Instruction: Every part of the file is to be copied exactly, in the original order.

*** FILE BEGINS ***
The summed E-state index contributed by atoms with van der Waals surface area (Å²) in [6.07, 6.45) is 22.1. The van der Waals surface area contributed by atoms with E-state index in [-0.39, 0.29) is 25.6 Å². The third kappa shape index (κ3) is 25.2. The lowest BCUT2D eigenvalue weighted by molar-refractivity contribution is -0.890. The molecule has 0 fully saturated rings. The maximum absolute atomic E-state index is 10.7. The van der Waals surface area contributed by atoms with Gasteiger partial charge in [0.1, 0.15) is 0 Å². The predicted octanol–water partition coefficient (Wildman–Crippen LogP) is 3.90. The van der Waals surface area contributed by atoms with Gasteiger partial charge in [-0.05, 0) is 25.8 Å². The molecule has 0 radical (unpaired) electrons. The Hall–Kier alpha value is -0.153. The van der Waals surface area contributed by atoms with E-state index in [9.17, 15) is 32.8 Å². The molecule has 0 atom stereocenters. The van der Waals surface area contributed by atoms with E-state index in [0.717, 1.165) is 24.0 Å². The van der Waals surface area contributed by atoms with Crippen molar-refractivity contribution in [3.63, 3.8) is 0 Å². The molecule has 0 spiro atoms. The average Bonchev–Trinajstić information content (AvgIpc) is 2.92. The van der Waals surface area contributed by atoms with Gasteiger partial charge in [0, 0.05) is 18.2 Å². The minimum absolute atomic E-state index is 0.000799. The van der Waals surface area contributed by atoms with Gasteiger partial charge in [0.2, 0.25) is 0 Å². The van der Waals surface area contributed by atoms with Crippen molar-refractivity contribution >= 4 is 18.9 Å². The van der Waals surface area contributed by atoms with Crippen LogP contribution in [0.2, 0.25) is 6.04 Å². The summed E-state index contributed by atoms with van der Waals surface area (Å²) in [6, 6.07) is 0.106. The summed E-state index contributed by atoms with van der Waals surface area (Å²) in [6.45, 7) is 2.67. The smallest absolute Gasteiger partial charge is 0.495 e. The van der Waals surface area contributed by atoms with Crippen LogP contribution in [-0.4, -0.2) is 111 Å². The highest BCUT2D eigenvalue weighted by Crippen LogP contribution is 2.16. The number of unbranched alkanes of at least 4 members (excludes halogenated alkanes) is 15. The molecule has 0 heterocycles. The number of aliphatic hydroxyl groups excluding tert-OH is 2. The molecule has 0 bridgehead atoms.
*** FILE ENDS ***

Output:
The summed E-state index contributed by atoms with van der Waals surface area (Å²) in [6.07, 6.45) is 22.1. The van der Waals surface area contributed by atoms with E-state index in [-0.39, 0.29) is 25.6 Å². The third kappa shape index (κ3) is 25.2. The lowest BCUT2D eigenvalue weighted by molar-refractivity contribution is -0.890. The molecule has 0 fully saturated rings. The maximum absolute atomic E-state index is 10.7. The van der Waals surface area contributed by atoms with Gasteiger partial charge in [0.1, 0.15) is 0 Å². The predicted octanol–water partition coefficient (Wildman–Crippen LogP) is 3.90. The van der Waals surface area contributed by atoms with Gasteiger partial charge in [-0.05, 0) is 25.8 Å². The molecule has 0 radical (unpaired) electrons. The Hall–Kier alpha value is -0.153. The van der Waals surface area contributed by atoms with E-state index in [9.17, 15) is 32.8 Å². The molecule has 0 atom stereocenters. The van der Waals surface area contributed by atoms with E-state index in [0.717, 1.165) is 24.0 Å². The van der Waals surface area contributed by atoms with Crippen molar-refractivity contribution in [3.63, 3.8) is 0 Å². The molecule has 0 spiro atoms. The average Bonchev–Trinajstić information content (AvgIpc) is 2.92. The van der Waals surface area contributed by atoms with Gasteiger partial charge in [0, 0.05) is 18.2 Å². The minimum absolute atomic E-state index is 0.000799. The van der Waals surface area contributed by atoms with Gasteiger partial charge in [0.2, 0.25) is 0 Å². The van der Waals surface area contributed by atoms with Crippen molar-refractivity contribution >= 4 is 18.9 Å². The van der Waals surface area contributed by atoms with Crippen LogP contribution in [0.2, 0.25) is 6.04 Å². The summed E-state index contributed by atoms with van der Waals surface area (Å²) in [6, 6.07) is 0.106. The summed E-state index contributed by atoms with van der Waals surface area (Å²) in [6.45, 7) is 2.67. The smallest absolute Gasteiger partial charge is 0.495 e. The van der Waals surface area contributed by atoms with Crippen LogP contribution in [-0.4, -0.2) is 111 Å². The highest BCUT2D eigenvalue weighted by Crippen LogP contribution is 2.16. The number of unbranched alkanes of at least 4 members (excludes halogenated alkanes) is 15. The molecule has 0 heterocycles. The number of aliphatic hydroxyl groups excluding tert-OH is 2. The molecule has 0 bridgehead atoms.